With regard to plaintiff’s claim that his employer was providing improper quality of patient care, the Court noted that CEPA defines improper quality of care as conduct that violates a law, a regulation or a professional code of ethics. Thus plaintiff was required to identify the specific law, regulation or code of ethics concerning patient care against which Bridgeway’s treatment of its patients could be measured. In this regard, the Court rejected plaintiff’s attempt to rely on the American Nursing Association’s Code of Ethics (“the ANA Code”), Bridgeway’s “Code of Conduct” in its employee manual or Bridegway’s “Statement of Patient Rights,” as none of these sources provided a governing standard as to how Bridgeway should respond to infectious diseases, which was the focus of plaintiff’s complaints to the government agencies he had contacted. Nor did these sources constitute a clear mandate of public policy concerning the public health or safety by which Bridgeway’s conduct in relation to infectious diseases could be measured. Thus plaintiff had failed to establish the required “substantial nexus” between his employer’s conduct and any authoritative source of law or public policy.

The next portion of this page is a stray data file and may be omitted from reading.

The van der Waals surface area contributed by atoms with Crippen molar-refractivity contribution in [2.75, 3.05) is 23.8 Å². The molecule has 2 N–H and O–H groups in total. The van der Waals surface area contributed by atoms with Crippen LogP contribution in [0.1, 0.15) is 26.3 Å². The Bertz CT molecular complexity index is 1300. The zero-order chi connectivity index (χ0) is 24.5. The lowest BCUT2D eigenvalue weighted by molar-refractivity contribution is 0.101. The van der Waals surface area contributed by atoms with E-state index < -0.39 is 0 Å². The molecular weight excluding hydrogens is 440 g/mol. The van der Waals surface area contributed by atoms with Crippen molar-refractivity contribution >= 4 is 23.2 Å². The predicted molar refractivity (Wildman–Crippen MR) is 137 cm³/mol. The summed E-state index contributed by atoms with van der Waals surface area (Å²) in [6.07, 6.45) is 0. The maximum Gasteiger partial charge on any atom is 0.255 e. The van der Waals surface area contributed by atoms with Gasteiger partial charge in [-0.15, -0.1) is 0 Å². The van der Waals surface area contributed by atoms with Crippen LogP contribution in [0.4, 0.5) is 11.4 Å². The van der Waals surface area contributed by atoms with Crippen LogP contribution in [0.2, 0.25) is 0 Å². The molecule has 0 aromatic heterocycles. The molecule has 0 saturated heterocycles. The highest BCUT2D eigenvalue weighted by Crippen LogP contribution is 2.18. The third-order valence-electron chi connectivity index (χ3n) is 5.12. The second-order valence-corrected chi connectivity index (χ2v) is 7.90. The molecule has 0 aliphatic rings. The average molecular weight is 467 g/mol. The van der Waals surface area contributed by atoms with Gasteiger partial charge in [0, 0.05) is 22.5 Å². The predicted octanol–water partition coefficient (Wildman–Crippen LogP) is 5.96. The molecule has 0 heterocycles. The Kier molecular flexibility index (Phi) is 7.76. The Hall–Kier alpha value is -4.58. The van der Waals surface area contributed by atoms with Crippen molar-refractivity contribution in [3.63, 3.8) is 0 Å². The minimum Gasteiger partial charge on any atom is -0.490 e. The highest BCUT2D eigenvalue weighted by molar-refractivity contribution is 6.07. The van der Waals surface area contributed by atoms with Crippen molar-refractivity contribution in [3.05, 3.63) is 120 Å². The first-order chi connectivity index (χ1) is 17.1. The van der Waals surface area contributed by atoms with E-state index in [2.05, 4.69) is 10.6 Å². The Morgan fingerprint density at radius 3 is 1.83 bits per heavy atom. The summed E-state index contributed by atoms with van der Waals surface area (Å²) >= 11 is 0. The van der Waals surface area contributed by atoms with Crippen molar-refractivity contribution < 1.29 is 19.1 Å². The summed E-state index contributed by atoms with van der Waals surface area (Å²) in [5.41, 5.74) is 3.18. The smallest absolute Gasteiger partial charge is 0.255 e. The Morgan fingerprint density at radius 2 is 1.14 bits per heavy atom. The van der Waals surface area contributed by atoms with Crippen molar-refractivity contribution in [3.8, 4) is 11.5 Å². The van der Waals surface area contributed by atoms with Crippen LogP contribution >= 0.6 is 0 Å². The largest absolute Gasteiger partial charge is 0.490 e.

In so ruling, the Court made clear that CEPA is not concerned with mere differences of opinion between employees and their employers, which is all that plaintiff could point to in support of his CEPA claim. That plaintiff, as he maintained, may have been obligated by the ANA Code to try to improve patient care did not provide a basis for his CEPA claim because the Code did not set forth a standard by which his employer’s conduct could be measured in terms of dealing with infectious diseases at the nursing home.
Significance of the Decision
The Hitesman decision is important because it makes clear that before a CEPA claim is presented to a jury, the trial court must determine that the whistleblower-employee has identified a law, regulation or public policy that controls the employer conduct claimed by the employee to be improper. Only if the trial court makes such a determination should the jury be permitted to decide whether the employee believed that the employer’s conduct was incompatible with that law, regulation or public policy and whether that belief was reasonable. In other words, it is not for the jury to apply its own notions of offensive employer conduct, such as the alleged improper patient care in Hitesman. Thus the failure of a plaintiff to identify a law, regulation or public with a “substantial nexus” to the employer’s conduct should subject a CEPA claim to dismissal by way of summary judgment or at trial.
For answers to any questions regarding this blog or with regard to whistleblower or retaliation issues generally, please feel free to contact an attorney in the Gibbons Employment & Labor Law Department.